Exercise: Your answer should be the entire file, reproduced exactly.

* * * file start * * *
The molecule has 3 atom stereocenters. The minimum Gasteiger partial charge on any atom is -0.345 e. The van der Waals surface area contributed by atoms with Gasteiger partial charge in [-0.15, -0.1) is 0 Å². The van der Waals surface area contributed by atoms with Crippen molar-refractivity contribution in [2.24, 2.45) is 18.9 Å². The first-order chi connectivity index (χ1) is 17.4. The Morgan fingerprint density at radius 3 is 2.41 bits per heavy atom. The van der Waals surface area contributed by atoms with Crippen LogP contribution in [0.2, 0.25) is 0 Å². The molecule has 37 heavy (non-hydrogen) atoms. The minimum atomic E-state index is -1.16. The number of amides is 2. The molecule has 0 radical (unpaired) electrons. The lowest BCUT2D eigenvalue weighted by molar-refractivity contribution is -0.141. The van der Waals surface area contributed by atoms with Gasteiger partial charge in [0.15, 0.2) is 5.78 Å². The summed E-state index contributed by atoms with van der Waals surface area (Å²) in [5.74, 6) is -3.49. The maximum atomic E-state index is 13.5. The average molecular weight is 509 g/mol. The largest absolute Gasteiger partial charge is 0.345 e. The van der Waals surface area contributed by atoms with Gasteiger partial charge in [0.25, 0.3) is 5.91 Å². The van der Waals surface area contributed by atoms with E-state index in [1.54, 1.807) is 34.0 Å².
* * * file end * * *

The molecule has 3 atom stereocenters. The minimum Gasteiger partial charge on any atom is -0.345 e. The van der Waals surface area contributed by atoms with Gasteiger partial charge in [-0.15, -0.1) is 0 Å². The van der Waals surface area contributed by atoms with Crippen molar-refractivity contribution in [2.24, 2.45) is 18.9 Å². The first-order chi connectivity index (χ1) is 17.4. The Morgan fingerprint density at radius 3 is 2.41 bits per heavy atom. The van der Waals surface area contributed by atoms with Crippen LogP contribution in [0.2, 0.25) is 0 Å². The molecule has 37 heavy (non-hydrogen) atoms. The minimum atomic E-state index is -1.16. The number of amides is 2. The molecule has 0 radical (unpaired) electrons. The lowest BCUT2D eigenvalue weighted by molar-refractivity contribution is -0.141. The van der Waals surface area contributed by atoms with Gasteiger partial charge in [0.15, 0.2) is 5.78 Å². The summed E-state index contributed by atoms with van der Waals surface area (Å²) in [5.74, 6) is -3.49. The maximum atomic E-state index is 13.5. The average molecular weight is 509 g/mol. The largest absolute Gasteiger partial charge is 0.345 e. The van der Waals surface area contributed by atoms with Gasteiger partial charge in [0.25, 0.3) is 5.91 Å². The van der Waals surface area contributed by atoms with E-state index in [1.54, 1.807) is 34.0 Å².